Like about 99.99% of women, I gained a few pounds as my 50th birthday approached, with most of the weight settling into the inches around my belly button. I like to think that I am a self-confident woman who knows that beauty is more than skin deep, but something about this newfound roundness just ate away at me.
I started using a phone app to “track” my diet. In principle, this seemed like a grand plan… enter my weight, set a goal, then eat the number of calories necessary to get to the finish line… how simple is that!?! Super simple… except that I now spent every minute of the day thinking about food. It is impossible not to obsess when every bite that goes in your mouth has to be entered into your “food diary”.
Most mornings, this meant that by 9am I was already stressed because a slice of toast with peanut butter had used up 1/4 of my allocated calories and the glass of wine I so desperately wanted with dinner was destined to eat up another 1/4 (I like a FULL glass… don’t judge me). The app cleverly increased the number of available calories when I recorded exercise but this proved to be a depressing feature because it showed me that 45 minutes of brisk walking only burned about 200 calories, which wouldn’t even merit a wine glass refill!
In my humble opinion, “diet tracking” is the fast track to depression and an eating disorder. At the end of a month, the only thing I had lost was my self-esteem and the ability to eat bread without experiencing a level of guilt more appropriately associated with crimes against humanity. The dreaded muffin top was still there, laughing at me like a playground bully; calling me names as I stood in front of the full-length bedroom mirror.
Over the next few months, I tried all sorts of things:
- I started taking hot yoga classes four days a week. Dressing in top-to-toe spandex and then hanging upside down in a room full of people did not improve my plummeting self-esteem or beat my muffin top into submission, although I do think my upper arms now have a bit less “waddle”
- I joined the nearest gym so that I could run on a stairclimber at lunch. I lost a couple of pounds but I think it had less to do with the stairclimber than with my lack of available time to actually eat lunch. And since the only people at the gym in the dead centre of a workday were amateur body-builders, I felt like a (fat) fish out of water, huffing and puffing on a machine while a herd of uber-fit young men pumped iron beside me and debated the merits of various power shakes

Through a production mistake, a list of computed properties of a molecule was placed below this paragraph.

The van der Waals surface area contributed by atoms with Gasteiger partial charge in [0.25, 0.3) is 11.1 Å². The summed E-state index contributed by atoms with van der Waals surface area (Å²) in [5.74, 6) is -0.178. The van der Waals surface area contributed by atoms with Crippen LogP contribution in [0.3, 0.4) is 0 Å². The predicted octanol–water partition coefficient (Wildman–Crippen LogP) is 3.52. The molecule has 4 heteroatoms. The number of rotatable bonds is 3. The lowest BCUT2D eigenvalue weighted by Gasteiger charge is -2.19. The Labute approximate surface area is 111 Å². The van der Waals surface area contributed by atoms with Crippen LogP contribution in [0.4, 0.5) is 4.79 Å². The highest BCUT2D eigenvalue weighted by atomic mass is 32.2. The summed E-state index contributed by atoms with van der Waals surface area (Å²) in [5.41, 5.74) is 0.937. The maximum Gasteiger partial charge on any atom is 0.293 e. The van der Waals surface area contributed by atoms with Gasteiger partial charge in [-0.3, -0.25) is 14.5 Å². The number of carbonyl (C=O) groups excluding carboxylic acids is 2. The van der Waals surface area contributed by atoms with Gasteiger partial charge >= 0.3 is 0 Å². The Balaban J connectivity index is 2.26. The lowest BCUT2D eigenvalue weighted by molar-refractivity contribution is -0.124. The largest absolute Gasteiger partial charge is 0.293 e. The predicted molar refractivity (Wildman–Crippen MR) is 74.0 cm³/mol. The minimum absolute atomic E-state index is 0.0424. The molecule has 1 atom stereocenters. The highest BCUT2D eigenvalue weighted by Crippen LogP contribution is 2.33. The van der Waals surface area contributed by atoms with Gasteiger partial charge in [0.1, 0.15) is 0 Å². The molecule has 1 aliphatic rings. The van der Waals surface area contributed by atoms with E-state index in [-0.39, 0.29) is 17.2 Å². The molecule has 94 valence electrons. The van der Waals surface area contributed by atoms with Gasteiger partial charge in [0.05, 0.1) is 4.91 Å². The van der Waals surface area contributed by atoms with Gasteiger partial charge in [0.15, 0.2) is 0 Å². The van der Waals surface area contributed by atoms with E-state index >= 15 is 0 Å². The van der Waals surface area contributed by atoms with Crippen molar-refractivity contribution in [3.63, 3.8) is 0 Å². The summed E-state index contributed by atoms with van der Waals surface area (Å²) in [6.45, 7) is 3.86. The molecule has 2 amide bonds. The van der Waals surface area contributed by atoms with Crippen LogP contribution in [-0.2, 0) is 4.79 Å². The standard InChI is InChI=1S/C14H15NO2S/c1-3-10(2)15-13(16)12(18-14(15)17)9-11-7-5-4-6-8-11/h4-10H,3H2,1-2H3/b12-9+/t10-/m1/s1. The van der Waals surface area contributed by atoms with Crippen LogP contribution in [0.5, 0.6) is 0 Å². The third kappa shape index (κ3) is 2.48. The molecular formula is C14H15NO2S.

- I gave up wine… for a week. I returned to drinking wine. Enough said!
Then I had an epiphany. It happened one morning as I was getting out of the shower. I usually forget to put on the bathroom fan which means that the mirror over the sink is too foggy to function, but on this occasion I remembered the fan switch but forgot to get a towel from the hall closet. The end result was that I stepped onto the bathmat and came face to face with my fully naked self.
There I was… and I looked pretty good! I’m not saying that I felt compelled to start taking naked selfies, or that I will be sunning topless on my next holiday, I’m just saying that the body in the mirror was perfectly acceptable. Parts of me were rounder than they used to be but it was a feminine sort of roundness that seemed to flow together well-enough, and THERE WAS NO MUFFIN TOP!
In that singular moment, I came to realize that the muffin top is not a body “thing”. None of us have a muffin top. Fat is real but that roll that sits atop the waistband of our pants is not. Take off your clothes and it is gone.
Armed with my newfound sense of reality, I headed to the mall and bought a bunch of slightly larger underwear and two pairs of slightly larger jeans. I discovered that those pretty panties in the fancy lingerie shop look the same in medium (and large and extra-large) as they do in small. And the only thing different about my slightly larger jeans is that I can put them on without wiggling back and forth and hopping up and down.
At this very moment I am sitting in a chair, in my jeans. There is no muffin top. I am comfortable and fashionable and, dare I say it… attractive. The only thing making my 50-year-old body look bad was me trying to cram myself into clothing built for my 40-year-old body!
To make that muffin top permanently disappear, all you have to do is buy clothes that fit. It’s not “giving up” or “giving in”. In fact, it is a tremendous victory. I feel great. Four days a week, I will still go to hot yoga because it’s fun and healthy. And I will feel strong and beautiful, dressed in slightly larger lululemon pants and a slightly larger top.